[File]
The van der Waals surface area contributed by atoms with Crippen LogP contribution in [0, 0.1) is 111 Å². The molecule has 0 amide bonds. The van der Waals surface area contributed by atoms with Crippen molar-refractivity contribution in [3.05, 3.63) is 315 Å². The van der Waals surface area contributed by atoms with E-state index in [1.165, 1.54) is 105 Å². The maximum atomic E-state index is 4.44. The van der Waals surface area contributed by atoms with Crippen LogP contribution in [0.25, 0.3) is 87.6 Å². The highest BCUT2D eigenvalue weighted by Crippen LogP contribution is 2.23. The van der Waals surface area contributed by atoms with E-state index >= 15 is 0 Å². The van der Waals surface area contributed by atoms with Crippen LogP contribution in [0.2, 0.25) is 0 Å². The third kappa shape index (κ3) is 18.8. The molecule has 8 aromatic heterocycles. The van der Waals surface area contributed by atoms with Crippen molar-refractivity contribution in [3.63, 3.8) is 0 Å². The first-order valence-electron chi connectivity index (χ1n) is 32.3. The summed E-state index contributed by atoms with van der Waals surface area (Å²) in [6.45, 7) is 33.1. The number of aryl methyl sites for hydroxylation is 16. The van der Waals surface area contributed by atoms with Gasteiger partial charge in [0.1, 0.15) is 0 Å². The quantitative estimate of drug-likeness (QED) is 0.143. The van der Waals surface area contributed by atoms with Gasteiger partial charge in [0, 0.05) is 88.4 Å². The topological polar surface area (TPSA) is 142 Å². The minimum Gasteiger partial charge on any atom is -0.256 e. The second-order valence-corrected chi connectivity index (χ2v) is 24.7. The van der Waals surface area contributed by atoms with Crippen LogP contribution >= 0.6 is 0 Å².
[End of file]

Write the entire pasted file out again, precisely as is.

The van der Waals surface area contributed by atoms with Crippen LogP contribution in [0, 0.1) is 111 Å². The molecule has 0 amide bonds. The van der Waals surface area contributed by atoms with Crippen molar-refractivity contribution in [3.05, 3.63) is 315 Å². The van der Waals surface area contributed by atoms with E-state index in [1.165, 1.54) is 105 Å². The maximum atomic E-state index is 4.44. The van der Waals surface area contributed by atoms with Crippen LogP contribution in [0.25, 0.3) is 87.6 Å². The highest BCUT2D eigenvalue weighted by Crippen LogP contribution is 2.23. The van der Waals surface area contributed by atoms with E-state index >= 15 is 0 Å². The van der Waals surface area contributed by atoms with Crippen LogP contribution in [0.2, 0.25) is 0 Å². The third kappa shape index (κ3) is 18.8. The molecule has 8 aromatic heterocycles. The van der Waals surface area contributed by atoms with Crippen molar-refractivity contribution in [3.63, 3.8) is 0 Å². The first-order valence-electron chi connectivity index (χ1n) is 32.3. The summed E-state index contributed by atoms with van der Waals surface area (Å²) in [6.45, 7) is 33.1. The number of aryl methyl sites for hydroxylation is 16. The van der Waals surface area contributed by atoms with Gasteiger partial charge in [0.1, 0.15) is 0 Å². The quantitative estimate of drug-likeness (QED) is 0.143. The van der Waals surface area contributed by atoms with Gasteiger partial charge in [0, 0.05) is 88.4 Å². The topological polar surface area (TPSA) is 142 Å². The minimum Gasteiger partial charge on any atom is -0.256 e. The second-order valence-corrected chi connectivity index (χ2v) is 24.7. The van der Waals surface area contributed by atoms with Crippen LogP contribution >= 0.6 is 0 Å².